“And Joshua made them that day hewers of wood and drawers of water for the congregation, and for the altar of the Lord, even unto this day.” (Joshua 9:27)

The book of Joshua is one of the key books in the Old Testament. It is a book of transition for the people of God. In this book, we read of how the Israelites leave the wilderness of wandering and take up permanent residence in the Promised Land. The book is a historical record of this entrance into Canaan. But for this dispensation of the people of God, it is a book of teaching. In this book, there are many valuable lessons to be learned. Canaan is not a type of Heaven, for in Canaan there are battles to be fought and blunders that are made. And in Heaven, there will be no more battles or blunders!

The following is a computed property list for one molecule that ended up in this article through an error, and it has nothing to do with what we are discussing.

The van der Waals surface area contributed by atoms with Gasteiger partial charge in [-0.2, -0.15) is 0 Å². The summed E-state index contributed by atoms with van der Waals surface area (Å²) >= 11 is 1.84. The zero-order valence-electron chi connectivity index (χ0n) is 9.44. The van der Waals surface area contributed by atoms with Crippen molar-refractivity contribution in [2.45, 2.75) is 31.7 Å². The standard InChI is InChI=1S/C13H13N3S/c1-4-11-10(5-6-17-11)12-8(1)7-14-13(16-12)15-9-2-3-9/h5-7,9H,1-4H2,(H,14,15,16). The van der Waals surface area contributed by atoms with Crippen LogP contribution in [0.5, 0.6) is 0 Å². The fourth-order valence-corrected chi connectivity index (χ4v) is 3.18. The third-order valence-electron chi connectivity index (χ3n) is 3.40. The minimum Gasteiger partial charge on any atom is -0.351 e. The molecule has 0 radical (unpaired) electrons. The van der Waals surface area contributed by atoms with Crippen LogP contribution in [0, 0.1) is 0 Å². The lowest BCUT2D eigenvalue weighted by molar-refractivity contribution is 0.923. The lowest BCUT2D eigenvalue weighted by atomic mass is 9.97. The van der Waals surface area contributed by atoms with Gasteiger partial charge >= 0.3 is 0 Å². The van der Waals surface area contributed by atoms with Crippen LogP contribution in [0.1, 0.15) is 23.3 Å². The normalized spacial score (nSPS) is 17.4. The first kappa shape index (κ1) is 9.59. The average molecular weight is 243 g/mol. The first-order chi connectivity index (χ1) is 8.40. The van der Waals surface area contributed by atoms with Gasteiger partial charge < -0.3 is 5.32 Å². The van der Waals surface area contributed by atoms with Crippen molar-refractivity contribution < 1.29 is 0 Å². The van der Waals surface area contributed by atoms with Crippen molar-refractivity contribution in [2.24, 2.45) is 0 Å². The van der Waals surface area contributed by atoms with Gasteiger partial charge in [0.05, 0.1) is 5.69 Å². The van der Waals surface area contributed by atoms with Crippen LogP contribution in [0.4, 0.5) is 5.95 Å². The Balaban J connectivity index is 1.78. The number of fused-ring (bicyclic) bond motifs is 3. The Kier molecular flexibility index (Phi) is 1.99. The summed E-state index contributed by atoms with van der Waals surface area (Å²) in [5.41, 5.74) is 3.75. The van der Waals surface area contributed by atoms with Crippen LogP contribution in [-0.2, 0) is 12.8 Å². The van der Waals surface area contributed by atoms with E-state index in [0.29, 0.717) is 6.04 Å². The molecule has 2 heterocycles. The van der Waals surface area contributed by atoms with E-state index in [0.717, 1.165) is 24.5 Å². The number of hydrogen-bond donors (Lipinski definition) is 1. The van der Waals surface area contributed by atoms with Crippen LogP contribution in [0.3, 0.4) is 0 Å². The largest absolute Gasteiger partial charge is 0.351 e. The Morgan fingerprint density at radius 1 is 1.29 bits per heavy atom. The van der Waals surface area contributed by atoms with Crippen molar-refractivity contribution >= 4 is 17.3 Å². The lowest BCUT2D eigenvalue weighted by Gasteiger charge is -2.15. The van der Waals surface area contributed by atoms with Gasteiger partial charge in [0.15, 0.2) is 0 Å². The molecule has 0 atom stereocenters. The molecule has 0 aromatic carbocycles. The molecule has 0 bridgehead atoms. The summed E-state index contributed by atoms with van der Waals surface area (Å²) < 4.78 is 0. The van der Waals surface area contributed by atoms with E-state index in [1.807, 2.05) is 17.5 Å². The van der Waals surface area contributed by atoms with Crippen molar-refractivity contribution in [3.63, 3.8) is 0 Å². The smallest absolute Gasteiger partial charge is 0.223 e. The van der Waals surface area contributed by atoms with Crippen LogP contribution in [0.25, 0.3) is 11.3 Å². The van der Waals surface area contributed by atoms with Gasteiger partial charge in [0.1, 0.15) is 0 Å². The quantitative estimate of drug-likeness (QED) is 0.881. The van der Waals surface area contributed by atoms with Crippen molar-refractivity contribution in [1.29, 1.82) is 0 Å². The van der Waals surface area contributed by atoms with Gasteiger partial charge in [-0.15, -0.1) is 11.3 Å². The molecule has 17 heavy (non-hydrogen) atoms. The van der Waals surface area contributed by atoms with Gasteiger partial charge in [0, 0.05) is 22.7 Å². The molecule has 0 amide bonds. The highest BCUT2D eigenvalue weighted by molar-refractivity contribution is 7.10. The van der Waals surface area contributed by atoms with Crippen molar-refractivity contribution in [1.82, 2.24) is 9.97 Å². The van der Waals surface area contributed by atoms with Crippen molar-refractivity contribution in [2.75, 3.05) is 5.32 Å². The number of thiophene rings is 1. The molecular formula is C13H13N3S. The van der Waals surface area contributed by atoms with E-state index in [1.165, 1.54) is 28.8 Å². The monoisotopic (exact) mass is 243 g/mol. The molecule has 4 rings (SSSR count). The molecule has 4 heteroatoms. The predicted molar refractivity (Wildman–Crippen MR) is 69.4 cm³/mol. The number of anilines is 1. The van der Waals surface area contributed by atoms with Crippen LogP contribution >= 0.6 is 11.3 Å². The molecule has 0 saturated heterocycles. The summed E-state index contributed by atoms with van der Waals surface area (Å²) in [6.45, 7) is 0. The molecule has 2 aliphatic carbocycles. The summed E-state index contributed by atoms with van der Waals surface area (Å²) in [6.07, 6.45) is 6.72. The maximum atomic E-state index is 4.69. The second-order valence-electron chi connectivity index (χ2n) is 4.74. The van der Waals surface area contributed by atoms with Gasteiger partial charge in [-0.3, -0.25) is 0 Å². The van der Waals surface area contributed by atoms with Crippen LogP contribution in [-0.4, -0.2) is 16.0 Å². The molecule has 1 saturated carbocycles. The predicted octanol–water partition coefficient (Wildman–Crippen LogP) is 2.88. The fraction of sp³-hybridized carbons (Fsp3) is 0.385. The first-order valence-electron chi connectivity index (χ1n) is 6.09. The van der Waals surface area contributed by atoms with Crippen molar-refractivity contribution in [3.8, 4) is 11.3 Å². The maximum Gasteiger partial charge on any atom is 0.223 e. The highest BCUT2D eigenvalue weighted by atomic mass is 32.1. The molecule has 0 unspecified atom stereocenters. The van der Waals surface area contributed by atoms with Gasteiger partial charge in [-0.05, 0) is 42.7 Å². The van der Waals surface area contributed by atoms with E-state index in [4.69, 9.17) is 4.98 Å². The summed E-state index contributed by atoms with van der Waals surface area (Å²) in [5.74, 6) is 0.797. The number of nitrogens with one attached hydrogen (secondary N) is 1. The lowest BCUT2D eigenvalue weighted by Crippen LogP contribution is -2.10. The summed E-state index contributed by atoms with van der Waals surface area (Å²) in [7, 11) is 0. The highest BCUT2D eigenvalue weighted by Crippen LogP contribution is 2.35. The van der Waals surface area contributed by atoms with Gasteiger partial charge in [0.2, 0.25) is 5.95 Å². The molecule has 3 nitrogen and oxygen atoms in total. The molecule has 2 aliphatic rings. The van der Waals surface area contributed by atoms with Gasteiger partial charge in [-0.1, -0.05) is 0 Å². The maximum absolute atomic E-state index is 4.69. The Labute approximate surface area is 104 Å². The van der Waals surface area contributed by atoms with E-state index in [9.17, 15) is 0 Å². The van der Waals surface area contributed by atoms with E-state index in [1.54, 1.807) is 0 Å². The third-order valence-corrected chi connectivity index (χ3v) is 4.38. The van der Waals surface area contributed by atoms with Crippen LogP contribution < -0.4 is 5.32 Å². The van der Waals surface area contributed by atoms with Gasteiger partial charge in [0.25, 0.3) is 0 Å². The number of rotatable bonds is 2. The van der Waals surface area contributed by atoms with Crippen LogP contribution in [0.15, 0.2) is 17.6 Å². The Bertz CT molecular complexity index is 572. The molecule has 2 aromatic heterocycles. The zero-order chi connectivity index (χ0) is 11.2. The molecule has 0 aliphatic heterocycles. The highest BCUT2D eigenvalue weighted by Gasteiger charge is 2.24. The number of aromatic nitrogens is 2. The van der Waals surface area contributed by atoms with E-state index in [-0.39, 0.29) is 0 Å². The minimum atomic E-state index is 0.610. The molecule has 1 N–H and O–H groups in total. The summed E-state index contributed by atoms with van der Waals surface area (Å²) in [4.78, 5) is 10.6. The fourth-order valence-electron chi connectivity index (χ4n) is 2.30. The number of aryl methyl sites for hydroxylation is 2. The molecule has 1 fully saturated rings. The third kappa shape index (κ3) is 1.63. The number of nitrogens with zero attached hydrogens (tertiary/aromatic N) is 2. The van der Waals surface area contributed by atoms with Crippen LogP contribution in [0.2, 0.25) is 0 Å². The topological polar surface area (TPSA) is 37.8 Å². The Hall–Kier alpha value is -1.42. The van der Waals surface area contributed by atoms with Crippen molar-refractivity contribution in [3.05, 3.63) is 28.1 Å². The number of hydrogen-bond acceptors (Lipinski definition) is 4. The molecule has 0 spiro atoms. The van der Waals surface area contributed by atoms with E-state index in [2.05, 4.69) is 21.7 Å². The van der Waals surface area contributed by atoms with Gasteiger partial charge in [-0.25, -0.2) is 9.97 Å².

Chapters 6-11 of this book focus on Defeating the Enemy. And just as the Israelites faced enemies, so we who are children of God face enemies today. In chapter 6, we read of an Intransigent Foe (Jericho). This foe is overcome by obedience and faith. This parallels the enemy we call the world. In chapters 7-8, we read of an Internal Foe (Ai). The name Ai means “a heap of ruins,”[1] and that is the testimony of the flesh. This foe brings them to defeat because of an internal failure, the sin of Achan; and the remedy is recorded for us, “And all Israel stoned him with stones” (Joshua 7:25). Likewise, the remedy for the flesh is to “mortify therefore your members which are upon the earth” (Colossians 3:5). Now in chapter 9, we see the third great enemy which faces believers seeking to live in victory, the Infernal Foe (Gibeonites), the devil himself. The Gibeonites picture the devil for the Bible tells us that “they did work wilily” (Joshua 9:4). Paul reminds us to “put on the whole armor of God, that ye may be able to stand against the wiles of the devil” (Ephesians 6:11). In considering these great enemies the children of Israel faced and their response to the failure they committed, we can learn some great lessons to help us in the battles which you and I face in our endeavor to live in victory.